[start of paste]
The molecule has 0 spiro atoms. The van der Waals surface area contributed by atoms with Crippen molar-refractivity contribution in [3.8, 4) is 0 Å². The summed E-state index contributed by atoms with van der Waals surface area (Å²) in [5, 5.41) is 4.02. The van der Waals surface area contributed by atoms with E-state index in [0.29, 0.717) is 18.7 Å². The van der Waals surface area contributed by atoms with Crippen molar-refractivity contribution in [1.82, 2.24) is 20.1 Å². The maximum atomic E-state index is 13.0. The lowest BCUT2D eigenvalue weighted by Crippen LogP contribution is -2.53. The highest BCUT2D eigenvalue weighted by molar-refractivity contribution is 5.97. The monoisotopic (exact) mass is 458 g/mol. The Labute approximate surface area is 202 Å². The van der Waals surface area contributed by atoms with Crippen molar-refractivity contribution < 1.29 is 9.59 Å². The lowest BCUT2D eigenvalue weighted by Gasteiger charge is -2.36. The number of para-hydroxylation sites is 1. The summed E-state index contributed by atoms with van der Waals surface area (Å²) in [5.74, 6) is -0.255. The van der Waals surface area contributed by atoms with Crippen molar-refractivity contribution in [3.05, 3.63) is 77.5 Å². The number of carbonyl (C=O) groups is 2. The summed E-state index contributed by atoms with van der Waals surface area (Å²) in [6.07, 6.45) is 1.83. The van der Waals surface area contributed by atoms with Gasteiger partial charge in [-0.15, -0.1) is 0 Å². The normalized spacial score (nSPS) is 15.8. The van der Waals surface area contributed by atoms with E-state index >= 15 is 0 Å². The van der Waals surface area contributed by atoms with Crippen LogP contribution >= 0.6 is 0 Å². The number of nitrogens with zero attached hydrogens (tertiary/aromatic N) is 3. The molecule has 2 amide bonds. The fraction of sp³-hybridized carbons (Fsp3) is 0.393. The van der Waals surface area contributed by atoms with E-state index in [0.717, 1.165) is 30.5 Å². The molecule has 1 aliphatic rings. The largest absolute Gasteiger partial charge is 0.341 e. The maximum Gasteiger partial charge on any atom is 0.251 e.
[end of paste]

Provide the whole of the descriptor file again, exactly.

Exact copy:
The molecule has 0 spiro atoms. The van der Waals surface area contributed by atoms with Crippen molar-refractivity contribution in [3.8, 4) is 0 Å². The summed E-state index contributed by atoms with van der Waals surface area (Å²) in [5, 5.41) is 4.02. The van der Waals surface area contributed by atoms with E-state index in [0.29, 0.717) is 18.7 Å². The van der Waals surface area contributed by atoms with Crippen molar-refractivity contribution in [1.82, 2.24) is 20.1 Å². The maximum atomic E-state index is 13.0. The lowest BCUT2D eigenvalue weighted by Crippen LogP contribution is -2.53. The highest BCUT2D eigenvalue weighted by molar-refractivity contribution is 5.97. The monoisotopic (exact) mass is 458 g/mol. The Labute approximate surface area is 202 Å². The van der Waals surface area contributed by atoms with Crippen molar-refractivity contribution < 1.29 is 9.59 Å². The lowest BCUT2D eigenvalue weighted by Gasteiger charge is -2.36. The number of para-hydroxylation sites is 1. The summed E-state index contributed by atoms with van der Waals surface area (Å²) in [5.74, 6) is -0.255. The van der Waals surface area contributed by atoms with Crippen molar-refractivity contribution in [3.05, 3.63) is 77.5 Å². The number of carbonyl (C=O) groups is 2. The summed E-state index contributed by atoms with van der Waals surface area (Å²) in [6.07, 6.45) is 1.83. The van der Waals surface area contributed by atoms with Gasteiger partial charge in [-0.15, -0.1) is 0 Å². The normalized spacial score (nSPS) is 15.8. The van der Waals surface area contributed by atoms with E-state index >= 15 is 0 Å². The van der Waals surface area contributed by atoms with Crippen LogP contribution >= 0.6 is 0 Å². The number of nitrogens with zero attached hydrogens (tertiary/aromatic N) is 3. The molecule has 2 amide bonds. The fraction of sp³-hybridized carbons (Fsp3) is 0.393. The van der Waals surface area contributed by atoms with E-state index in [0.717, 1.165) is 30.5 Å². The molecule has 1 aliphatic rings. The largest absolute Gasteiger partial charge is 0.341 e. The maximum Gasteiger partial charge on any atom is 0.251 e.